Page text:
The camera has what Pentax calls "Hyper mode" adjacent to the green mode, denoted by a white P. When first selected, this actually is the green mode, and behaves the same way. Hyper mode allows the photographer to push a setting and have the rest adapt. So, for example, when the automatic f/stop selection bottoms out at f/4 on your nice f/2.8 lens, use the thumb roller to select f/3.2 or f/2.8, and automatically get the shutter speed to get an image. This works so well, the aperture priority and shutter priority modes are only rarely required.
The hyper mode also allows full control of the K-7's amazing white balance capabilities. Besides presets for auto, tungsten lighting, daylight, and so on, the K-7 has a full 3 axis color control. White balance lets you select a parent balance, say Tungsten lighting, and then push that color in any direction, say more green or blue, magenta, or cyan. The white balance button also has immediate access to special effects, like black and white, vivid color, and so on. The automatic white balance on this camera works far better than any I have previously used, with it automatically making tungsten lit scenes look white instead of orange tinted.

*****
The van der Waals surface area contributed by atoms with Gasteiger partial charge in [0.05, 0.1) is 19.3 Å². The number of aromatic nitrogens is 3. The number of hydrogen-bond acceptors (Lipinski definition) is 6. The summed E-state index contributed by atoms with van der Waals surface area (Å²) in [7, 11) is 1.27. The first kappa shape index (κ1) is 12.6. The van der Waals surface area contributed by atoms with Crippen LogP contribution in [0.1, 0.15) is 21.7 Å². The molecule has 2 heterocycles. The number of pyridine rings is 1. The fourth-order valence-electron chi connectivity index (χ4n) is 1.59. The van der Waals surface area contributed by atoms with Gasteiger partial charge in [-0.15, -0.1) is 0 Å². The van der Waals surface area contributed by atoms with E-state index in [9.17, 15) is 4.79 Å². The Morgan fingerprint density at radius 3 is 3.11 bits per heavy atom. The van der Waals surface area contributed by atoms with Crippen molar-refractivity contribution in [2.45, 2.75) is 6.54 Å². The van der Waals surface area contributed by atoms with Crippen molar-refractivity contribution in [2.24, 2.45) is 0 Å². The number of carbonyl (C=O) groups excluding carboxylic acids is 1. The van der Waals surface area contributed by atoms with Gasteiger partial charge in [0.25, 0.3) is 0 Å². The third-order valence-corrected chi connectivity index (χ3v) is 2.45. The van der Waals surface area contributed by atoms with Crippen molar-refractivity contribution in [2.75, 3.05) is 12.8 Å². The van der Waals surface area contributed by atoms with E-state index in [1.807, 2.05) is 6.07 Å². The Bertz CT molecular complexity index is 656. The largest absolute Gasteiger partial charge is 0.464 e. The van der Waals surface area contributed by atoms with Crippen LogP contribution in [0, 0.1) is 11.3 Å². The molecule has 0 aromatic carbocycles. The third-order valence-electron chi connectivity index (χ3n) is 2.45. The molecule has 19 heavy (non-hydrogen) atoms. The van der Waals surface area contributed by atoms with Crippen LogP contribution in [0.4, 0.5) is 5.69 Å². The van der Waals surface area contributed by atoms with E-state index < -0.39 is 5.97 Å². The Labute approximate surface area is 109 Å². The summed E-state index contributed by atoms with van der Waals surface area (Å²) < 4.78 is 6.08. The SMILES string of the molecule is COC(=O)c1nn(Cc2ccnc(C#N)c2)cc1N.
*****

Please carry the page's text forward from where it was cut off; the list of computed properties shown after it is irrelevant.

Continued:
The movie mode is automatic up to when recording starts. I have had more success using manual focus, since autofocus cuts off after recording starts. The camera has two ways to compensate for scene lighting in movie mode. First, the thumb roller can select an f/# before starting filming. Second, an internal menu item allows activating automatic brightness control, which has worked better for me. Image stabilization is also available in movie mode, but must be activated through a menu. For example, filming with the Tamron 18mm-200mm zoom, I have found handheld video is extremely difficult with large amounts of zoom without the image stabilization feature ON.
The image stabilization on the Pentax K-7 is a background task the photographer doesn't have to think about. I selected it in its menu, and turned on the rotation correction feature (it ships with this off), so the camera uses its sensor movement capability to stabilize the image and drive out small errors to holding the body level (something optical stabilizations systems can't do). Subject moving are now my main source of blur.